Motor Sport Business Forum preview: the future of F1 media, part two – understanding what readers want
Looking ahead to the media discussion at this week’s Motor Sport Business Forum in Monaco…
I’ve written elsewhere that magazines and newspapers, referred to sniffingly by web pioneers as ‘old media’, aim to give the readers what they want – or rather, what they think their readers want. This is a tricky task because it relies on a voodoo triangulation: intuition, previous copy sales, and reader feedback in the form of ‘letters’ – shonky barometers, all.
Let’s concentrate on reader feedback for now. People who write letters to newspapers and magazines are, almost without fail, unspeakably angry about matters that just don’t warrant fury of such magnitude. For instance, there is a man in the UK who, when he takes exception to an article in a motorsport periodical, will demonstrate his anger in a scarily methodical and obsessive fashion.
He will compose a suitably damning missive, leaving a space (or spaces) demarcated by a box (or boxes), into which he will glue the pieces of the offending article, which he has carefully cut out with scissors. To give added emphasis to crucial points there will be a smattering of highlighter pen. And, rather than write one long epistle covering every article that has attracted his ire, he will produce individual letters for each – and post them in separate envelopes, often on the same day.
So you can see why many ‘old media’ types became convinced that their readers were potty – simply because most ordinary folk didn’t see the point of spending the price of a stamp on a few words of assent or debate.
The comment facility has made journalists more accountable than ever before to the people who actually matter: the readers
Now that all you have to do is type your name and email address into a form, you no longer have to be insanely angry to make the effort to get in touch. Yes, mouth-breathers occasionally arrive amid a fanfare of bilious, point-missing verbal abuse, but for the most part (often thanks to careful moderation), comment areas are civilised places.
The comment facility has made journalists more accountable than ever before to the people who actually matter: the readers. It’s enabled a vast sector of the demographic – what might have been called a silent majority – to be heard and to connect with one another, and to make their reasoned voices heard above those of the cranks. In the background, though, is another element of reader power that threatens to be more pernicious.
The array of metrics available online has taken much of the guesswork out of content creation. Where the creators of a newspaper or magazine have to rely on experience and intuition (safe in the knowledge, for instance, that putting an unknown or unloved F1 driver on the cover of a motorsport title equates to death on the newsstands), online publishers see precisely how many times a story has been read, and how the readers reached it – via the front page of the site, drawn in by the design and headline, or from elsewhere via links or a search engine. In turn, they can see which key search words yielded the traffic.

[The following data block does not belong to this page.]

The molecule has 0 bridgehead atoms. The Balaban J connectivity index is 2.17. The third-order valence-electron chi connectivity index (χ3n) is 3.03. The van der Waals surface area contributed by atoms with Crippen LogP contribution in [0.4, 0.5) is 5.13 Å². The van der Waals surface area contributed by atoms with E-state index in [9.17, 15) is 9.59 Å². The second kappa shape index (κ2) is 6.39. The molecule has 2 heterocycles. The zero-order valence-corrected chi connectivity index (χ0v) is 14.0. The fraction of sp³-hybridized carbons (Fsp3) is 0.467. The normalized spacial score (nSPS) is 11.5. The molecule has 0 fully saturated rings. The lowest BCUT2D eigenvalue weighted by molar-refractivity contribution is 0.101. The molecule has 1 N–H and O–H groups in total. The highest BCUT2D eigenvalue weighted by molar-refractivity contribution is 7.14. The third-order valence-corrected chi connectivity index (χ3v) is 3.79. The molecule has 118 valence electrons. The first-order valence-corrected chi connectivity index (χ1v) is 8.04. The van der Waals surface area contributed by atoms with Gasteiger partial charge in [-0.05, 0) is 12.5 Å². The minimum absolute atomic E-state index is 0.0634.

If content is pushed to you, pre-shaped towards your existing preferences, could it be that ultimately it converges into a dull, unchallenging dirge?
It’ll come as no surprise to you that newsrooms now march to a beat more familiar on sites such as Amazon: Customers Who Shopped For This Also Bought. If a story brings a spike in traffic, the call will come from management: “More of that, please.” And it’s not just the big organisations. A couple of years ago, Lewis Hamilton regularly came in for kickings from bloggers who didn’t much care for him – and very much cared for the influx of readers from Spain who were keen to hear that Brits hated Lewis, too. This gravy train disappeared into the tunnel of tedium long before the bloggers exhausted their reserves of spittle, but readers from Arteixo to Alicante couldn’t get enough of it.
If content is pushed to you, pre-shaped towards your existing preferences, could it be that ultimately it converges into a dull, unchallenging dirge? Is the proliferation of channels gradually educating us that we need not listen to anything or anyone with a contrasting view? Are we heading into the domain of www.blah-blah-blah-I’m-not-listening-to-you.com? Does customisation stifle diversity? Are we going to be force-fed the good stuff, like foie gras geese?
I’m partial to a glass of Madeira but I wouldn’t want to share the fate of the Duke of Clarence.
Since most of us prefer to access content without paying, lurking behind this cheerful free-for-all is a host of people intent on getting their hands into our pockets by other means. I’ve never been on an SEO copywriting course, but I know people who have, and I’ve read the materials that accompany some commercial SEO copywriting courses. In amongst logical advice, such as on headline writing, there is guidance that to my eyes crosses the boundary between editorial and advertising: “How to add emotional triggers that increase the desire to buy,” and “steps for turning features into sales-generating benefits” are just a couple.
I earn the bulk of my living from commercial writing, so it would be disingenuous of me to claim that advertorials are bad. But it’s very important that advertorial copy is clearly signposted as such. At the moment there are many sites that aren’t as transparent as they could be about what they’re telling their readers, and why. And it’s often the self-styled ‘little guys’ who are being much naughtier…